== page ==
Is a Testamentary Trust Revocable or Irrevocable?

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Revocable trusts are living trusts created by someone known as a grantor or trustor who has the right to revoke the trust at any time. Irrevocable trusts are trusts in which the trustor cannot change or revoke the trust. Testamentary trusts are classified as irrevocable because testamentary trusts only come into effect after the trustor dies.

Establishing Testamentary Trust

Trustors create testamentary trusts as part of a will. The will names a trustee, lists the names of people or organizations that are beneficiaries of the trust and details the assets that must go to each beneficiary. Wills must pass through probate and the assets listed in the trust only technically become part of the trust after the probate process. At that point, the trustee must disburse the assets in accordance with the trustor's wishes.

Revoking Trust

A trustor can revoke a trust by changing the will or the trust part of the will before death. However, the ability to revoke the trust does not mean make it a "revocable trust," because in the legal sense "revocable" trusts are trusts that a trustor can revoke after the trusts take effect whereas obviously a trustor who has died already cannot revoke an in effect testamentary trust. When a trustor elects to change a testamentary trust, most states require the trustor to record a copy of the new will and trust with the state.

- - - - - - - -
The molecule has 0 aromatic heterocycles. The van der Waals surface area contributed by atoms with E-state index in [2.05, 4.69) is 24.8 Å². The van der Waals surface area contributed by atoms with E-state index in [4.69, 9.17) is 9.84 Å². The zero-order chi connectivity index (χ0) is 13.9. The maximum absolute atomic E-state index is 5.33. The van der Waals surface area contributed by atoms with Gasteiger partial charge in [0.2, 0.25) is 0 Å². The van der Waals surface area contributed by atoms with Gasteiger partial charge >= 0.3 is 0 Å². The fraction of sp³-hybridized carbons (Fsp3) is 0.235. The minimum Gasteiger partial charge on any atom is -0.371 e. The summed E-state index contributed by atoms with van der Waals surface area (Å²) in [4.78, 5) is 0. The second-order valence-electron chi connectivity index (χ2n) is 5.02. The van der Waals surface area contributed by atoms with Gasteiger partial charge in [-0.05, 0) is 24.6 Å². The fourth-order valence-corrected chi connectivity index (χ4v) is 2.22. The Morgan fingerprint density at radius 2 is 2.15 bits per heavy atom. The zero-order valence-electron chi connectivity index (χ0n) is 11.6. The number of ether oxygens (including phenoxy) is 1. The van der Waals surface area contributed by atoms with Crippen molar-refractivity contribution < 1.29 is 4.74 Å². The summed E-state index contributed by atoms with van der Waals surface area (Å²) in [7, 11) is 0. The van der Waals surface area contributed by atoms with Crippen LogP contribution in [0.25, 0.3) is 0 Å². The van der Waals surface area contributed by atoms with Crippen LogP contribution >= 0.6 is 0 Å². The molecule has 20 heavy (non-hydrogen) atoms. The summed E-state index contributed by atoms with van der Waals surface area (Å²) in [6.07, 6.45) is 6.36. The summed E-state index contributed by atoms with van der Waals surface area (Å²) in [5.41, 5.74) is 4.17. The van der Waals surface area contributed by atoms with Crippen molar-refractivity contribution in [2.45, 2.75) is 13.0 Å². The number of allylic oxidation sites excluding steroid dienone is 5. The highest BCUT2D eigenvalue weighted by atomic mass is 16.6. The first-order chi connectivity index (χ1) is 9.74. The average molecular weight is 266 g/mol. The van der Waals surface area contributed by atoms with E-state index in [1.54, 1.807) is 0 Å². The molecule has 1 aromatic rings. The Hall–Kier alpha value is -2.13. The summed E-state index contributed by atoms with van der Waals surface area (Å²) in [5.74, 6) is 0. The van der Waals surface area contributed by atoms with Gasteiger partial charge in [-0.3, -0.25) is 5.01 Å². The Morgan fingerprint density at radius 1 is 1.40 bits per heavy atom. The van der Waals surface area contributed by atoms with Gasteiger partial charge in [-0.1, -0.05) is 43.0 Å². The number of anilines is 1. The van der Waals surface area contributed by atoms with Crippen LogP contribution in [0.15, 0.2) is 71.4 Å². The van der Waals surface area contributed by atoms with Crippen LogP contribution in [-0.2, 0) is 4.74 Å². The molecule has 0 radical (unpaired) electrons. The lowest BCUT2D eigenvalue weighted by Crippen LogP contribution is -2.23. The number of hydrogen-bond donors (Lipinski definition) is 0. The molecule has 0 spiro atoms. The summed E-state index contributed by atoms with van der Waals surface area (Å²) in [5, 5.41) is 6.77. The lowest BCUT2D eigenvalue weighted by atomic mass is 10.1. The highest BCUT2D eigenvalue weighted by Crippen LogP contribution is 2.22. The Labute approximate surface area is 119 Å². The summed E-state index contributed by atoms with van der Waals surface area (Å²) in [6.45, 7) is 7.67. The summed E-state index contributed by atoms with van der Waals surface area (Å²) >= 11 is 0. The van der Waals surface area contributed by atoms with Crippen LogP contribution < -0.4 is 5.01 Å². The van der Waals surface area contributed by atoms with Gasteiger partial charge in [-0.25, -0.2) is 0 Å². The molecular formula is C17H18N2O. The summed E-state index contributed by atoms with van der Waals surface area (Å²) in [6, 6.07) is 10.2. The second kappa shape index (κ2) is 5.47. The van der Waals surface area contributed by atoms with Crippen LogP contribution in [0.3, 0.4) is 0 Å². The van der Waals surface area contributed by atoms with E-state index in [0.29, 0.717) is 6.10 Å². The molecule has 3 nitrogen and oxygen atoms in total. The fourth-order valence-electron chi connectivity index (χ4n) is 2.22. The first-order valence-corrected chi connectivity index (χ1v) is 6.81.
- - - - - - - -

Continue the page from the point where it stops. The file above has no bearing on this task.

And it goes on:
Probate

The assets listed in a testamentary trust only go to the named beneficiaries if the probate process leads to the particular assets being placed in the trust. Interested parties, which are relatives, friends and creditors of the deceased have the legal right to challenge a will and the testamentary trust during probate. The probate process may uncover another later version of the will that proves valid in which case the testamentary trust that forms part of the earlier will actually never comes into existence.

Other Considerations

When a trustor with a living trust dies, the trustee of the trust can begin to disburse trust assets without having to go through probate. Probate hearings are often lengthy and expensive so people who establish living trusts enable their heirs to pay less and have access to funds more quickly. The avoidance of probate also means that interested parties cannot contest living trusts. Revocable and irrevocable trusts enable trustor's to pass assets to heirs much more efficiently than testamentary trusts.

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